Etymology
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Words related to *sed-

niche (n.)

1610s, "shallow recess in a wall," from French niche "recess (for a dog), kennel" (14c.), perhaps from Italian nicchia "niche, nook," which is said to be from nicchio "seashell," itself said by Klein, Barnhart, etc. to be probably from Latin mitulus "mussel," but the change of -m- to -n- is not explained (Century Dictionary compares napkin from Latin mappa). Watkins suggests that the word is from an Old French noun derived from nichier "to nestle, nest, build a nest," via Gallo-Roman *nidicare from Latin nidus "nest" (see nidus), but that, too, has difficulties. The figurative sense is recorded by 1725. Biological use dates from 1927.

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nick (n.)

"notch, groove, slit," mid-15c., nik, nyke, a word of unknown origin, possibly from a variant of Old French niche (see niche). Nick of time is first attested 1640s (nick of opportunity is 1610s), possibly from an old custom of recording time as it passed by making notches on a tally stick, though nick in the general sense of "critical moment" is older (1570s, Hanmer, who adds "as commonly we say") than the phrase. Nick (n.) specifically as "notch of a tally" is attested from late 15c.

nidicolous (adj.)

of birds, "bearing young which are helpless at birth," 1896, from Modern Latin Nidicolae (1894), the zoologists' collective name for the species of birds having the young born in a more or less helpless condition, unable to leave the nest for some time and fed directly by the parent, from Latin nidus "nest" (see nest (n.)) + colere "to inhabit" (see colony). Contrasted to nidifugous birds (1902), whose young are well-developed and leave the nest at birth (from Latin fugere "to flee").

nidification (n.)

"nest-building, the act or art of constructing nests," 1650s, from Latin nidificatus, past participle of nidificare, from nidus "a nest" (see nest (n.)) + -ficare, combining form of facere "to make," from PIE root *dhe- "to set, put." Related: Nidify "to build a nest" (1650s).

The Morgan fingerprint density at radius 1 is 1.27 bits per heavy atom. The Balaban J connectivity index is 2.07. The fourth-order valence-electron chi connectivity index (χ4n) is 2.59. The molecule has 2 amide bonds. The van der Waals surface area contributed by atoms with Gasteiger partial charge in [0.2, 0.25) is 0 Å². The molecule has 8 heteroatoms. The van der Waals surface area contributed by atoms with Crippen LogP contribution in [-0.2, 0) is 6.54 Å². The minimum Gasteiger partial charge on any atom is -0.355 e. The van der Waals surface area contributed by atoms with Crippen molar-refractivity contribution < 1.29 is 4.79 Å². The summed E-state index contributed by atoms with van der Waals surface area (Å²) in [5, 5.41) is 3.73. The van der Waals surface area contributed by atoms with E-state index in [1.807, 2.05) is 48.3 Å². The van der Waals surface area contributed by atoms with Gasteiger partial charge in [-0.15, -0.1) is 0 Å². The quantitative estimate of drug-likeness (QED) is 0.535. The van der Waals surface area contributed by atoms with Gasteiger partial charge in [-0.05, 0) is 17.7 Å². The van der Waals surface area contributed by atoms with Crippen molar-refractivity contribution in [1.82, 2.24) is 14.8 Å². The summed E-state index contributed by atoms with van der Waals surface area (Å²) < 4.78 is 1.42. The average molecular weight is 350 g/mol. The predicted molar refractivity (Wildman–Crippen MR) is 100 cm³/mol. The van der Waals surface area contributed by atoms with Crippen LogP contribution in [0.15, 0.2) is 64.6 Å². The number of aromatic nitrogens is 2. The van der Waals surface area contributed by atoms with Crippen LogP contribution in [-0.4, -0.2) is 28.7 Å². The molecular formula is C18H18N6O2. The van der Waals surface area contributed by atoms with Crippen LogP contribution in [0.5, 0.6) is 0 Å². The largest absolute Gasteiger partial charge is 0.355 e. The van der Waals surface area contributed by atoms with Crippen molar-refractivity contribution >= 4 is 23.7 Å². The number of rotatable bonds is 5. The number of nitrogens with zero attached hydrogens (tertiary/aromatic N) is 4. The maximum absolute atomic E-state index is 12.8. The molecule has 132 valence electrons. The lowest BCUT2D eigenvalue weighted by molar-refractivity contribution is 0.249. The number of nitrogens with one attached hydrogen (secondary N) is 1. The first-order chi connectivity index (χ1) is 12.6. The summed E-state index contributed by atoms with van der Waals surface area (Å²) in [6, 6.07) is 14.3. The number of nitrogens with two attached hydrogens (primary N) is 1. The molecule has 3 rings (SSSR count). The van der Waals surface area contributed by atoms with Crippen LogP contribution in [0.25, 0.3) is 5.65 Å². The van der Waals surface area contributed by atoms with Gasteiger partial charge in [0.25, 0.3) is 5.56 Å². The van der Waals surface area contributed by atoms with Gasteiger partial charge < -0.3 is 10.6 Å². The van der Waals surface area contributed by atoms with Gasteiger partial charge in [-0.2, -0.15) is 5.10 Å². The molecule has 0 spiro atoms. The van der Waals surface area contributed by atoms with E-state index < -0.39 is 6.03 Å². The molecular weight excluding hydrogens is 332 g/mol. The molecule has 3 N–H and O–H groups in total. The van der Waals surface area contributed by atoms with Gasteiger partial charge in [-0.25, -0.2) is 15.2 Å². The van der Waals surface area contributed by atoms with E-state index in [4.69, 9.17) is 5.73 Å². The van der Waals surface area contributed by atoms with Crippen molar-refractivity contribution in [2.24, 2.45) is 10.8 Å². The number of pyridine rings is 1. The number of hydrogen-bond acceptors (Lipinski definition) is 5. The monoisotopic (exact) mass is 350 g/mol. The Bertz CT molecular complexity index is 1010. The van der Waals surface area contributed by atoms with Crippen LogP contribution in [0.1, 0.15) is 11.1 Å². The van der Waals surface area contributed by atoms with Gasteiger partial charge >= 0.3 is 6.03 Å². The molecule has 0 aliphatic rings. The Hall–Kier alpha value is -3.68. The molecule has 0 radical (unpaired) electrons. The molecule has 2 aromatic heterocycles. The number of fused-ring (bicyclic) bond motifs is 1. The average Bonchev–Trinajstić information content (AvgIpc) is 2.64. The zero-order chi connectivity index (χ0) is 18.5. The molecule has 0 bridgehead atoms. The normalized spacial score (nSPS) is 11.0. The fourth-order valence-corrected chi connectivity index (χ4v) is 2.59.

nidus (n.)

"nest, breeding place," especially the case or cell formed by an insect or spider for reception of its eggs, 1742, from Latin nidus "a nest," from Old Latin *nizdus (see nest (n.)). Figurative use by 1807. Classical plural is nidi.

obsess (v.)

c. 1500, "to besiege" (a sense now obsolete), from Latin obsessus, past participle of obsidere "watch closely; besiege, occupy; stay, remain, abide" literally "sit opposite to," from ob "against" (see ob-) + sedere "to sit," from PIE root *sed- (1) "to sit." Of evil spirits, "to haunt," from 1530s. The psychological senseof "to haunt as a fixed idea" developed gradually from 1880s and emerged 20c. The 1895 Century Dictionary has only the two senses "to besiege" (marked obsolete) and "to attack, vex, or plague from without." Related: Obsessed; obsessing.

octahedron (n.)

"a solid figure bounded by eight plane faces," 1560s, from Greek oktahedron, neuter of oktahedros "eight-sided," from okta- "eight" (see octa-) + hedra "a seat; face of a geometrical solid," from PIE root *sed- (1) "to sit." Related: Octahedral.

piezo- 

word-forming element meaning "pressure," from Greek piezein "to press tight, squeeze," from PIE *pisedyo- "to sit upon" (source also of Sanskrit pidayati "presses, oppresses"), from *pi "on," short for *epi (see epi-) + root *sed- (1) "to sit." First in piezometer (1820), an instrument for ascertaining or testing pressure. It was in common use in word formation from c. 1900.

piezoelectric (adj.)

1883, "of or pertaining to piezoelectricity," which is "electricity produced by pressure" (1883), from German piezoelectricität (Wilhelm G. Hankel, 1881); see piezo- + electric. As a noun from 1913.

polyhedron (n.)

"a solid bounded by many (usually more than 6) plane faces," 1560s, from Latinized form of Greek polyedron, neuter of adjective polyedros "having many bases or sides," from polys "many" (from PIE root *pele- (1) "to fill") + hedra "seat, base, chair, face of a geometric solid" (from PIE root *sed- (1) "to sit").

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